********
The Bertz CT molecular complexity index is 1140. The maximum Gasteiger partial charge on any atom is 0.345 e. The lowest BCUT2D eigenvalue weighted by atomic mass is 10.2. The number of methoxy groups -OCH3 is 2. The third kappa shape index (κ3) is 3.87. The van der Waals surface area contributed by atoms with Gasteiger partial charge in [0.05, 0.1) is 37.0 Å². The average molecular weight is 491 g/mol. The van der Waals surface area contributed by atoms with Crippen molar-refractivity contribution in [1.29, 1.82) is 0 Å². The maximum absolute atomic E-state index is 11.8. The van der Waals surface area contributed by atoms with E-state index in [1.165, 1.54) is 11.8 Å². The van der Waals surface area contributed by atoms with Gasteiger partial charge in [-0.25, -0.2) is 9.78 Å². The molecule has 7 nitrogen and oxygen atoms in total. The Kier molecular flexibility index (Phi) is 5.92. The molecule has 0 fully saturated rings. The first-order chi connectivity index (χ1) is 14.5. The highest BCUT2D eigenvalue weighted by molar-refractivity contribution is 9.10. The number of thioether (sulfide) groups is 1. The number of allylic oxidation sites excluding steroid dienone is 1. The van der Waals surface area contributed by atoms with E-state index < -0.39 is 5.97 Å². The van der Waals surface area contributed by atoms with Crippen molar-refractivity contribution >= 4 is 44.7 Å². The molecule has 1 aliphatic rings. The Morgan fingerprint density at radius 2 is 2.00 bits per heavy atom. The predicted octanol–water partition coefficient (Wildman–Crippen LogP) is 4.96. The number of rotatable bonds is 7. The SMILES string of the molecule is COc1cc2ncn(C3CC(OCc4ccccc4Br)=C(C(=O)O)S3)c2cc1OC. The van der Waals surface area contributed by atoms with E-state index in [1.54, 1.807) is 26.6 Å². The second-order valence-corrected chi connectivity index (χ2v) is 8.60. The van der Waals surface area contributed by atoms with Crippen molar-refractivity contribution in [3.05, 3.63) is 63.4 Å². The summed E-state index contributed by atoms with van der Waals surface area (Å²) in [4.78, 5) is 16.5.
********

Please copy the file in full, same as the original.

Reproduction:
The Bertz CT molecular complexity index is 1140. The maximum Gasteiger partial charge on any atom is 0.345 e. The lowest BCUT2D eigenvalue weighted by atomic mass is 10.2. The number of methoxy groups -OCH3 is 2. The third kappa shape index (κ3) is 3.87. The van der Waals surface area contributed by atoms with Gasteiger partial charge in [0.05, 0.1) is 37.0 Å². The average molecular weight is 491 g/mol. The van der Waals surface area contributed by atoms with Crippen molar-refractivity contribution in [1.29, 1.82) is 0 Å². The maximum absolute atomic E-state index is 11.8. The van der Waals surface area contributed by atoms with E-state index in [1.165, 1.54) is 11.8 Å². The van der Waals surface area contributed by atoms with Gasteiger partial charge in [-0.25, -0.2) is 9.78 Å². The molecule has 7 nitrogen and oxygen atoms in total. The Kier molecular flexibility index (Phi) is 5.92. The molecule has 0 fully saturated rings. The first-order chi connectivity index (χ1) is 14.5. The highest BCUT2D eigenvalue weighted by molar-refractivity contribution is 9.10. The number of thioether (sulfide) groups is 1. The number of allylic oxidation sites excluding steroid dienone is 1. The van der Waals surface area contributed by atoms with E-state index < -0.39 is 5.97 Å². The van der Waals surface area contributed by atoms with Crippen molar-refractivity contribution >= 4 is 44.7 Å². The molecule has 1 aliphatic rings. The Morgan fingerprint density at radius 2 is 2.00 bits per heavy atom. The predicted octanol–water partition coefficient (Wildman–Crippen LogP) is 4.96. The number of rotatable bonds is 7. The SMILES string of the molecule is COc1cc2ncn(C3CC(OCc4ccccc4Br)=C(C(=O)O)S3)c2cc1OC. The van der Waals surface area contributed by atoms with E-state index in [1.54, 1.807) is 26.6 Å². The second-order valence-corrected chi connectivity index (χ2v) is 8.60. The van der Waals surface area contributed by atoms with Crippen molar-refractivity contribution in [3.05, 3.63) is 63.4 Å². The summed E-state index contributed by atoms with van der Waals surface area (Å²) in [4.78, 5) is 16.5.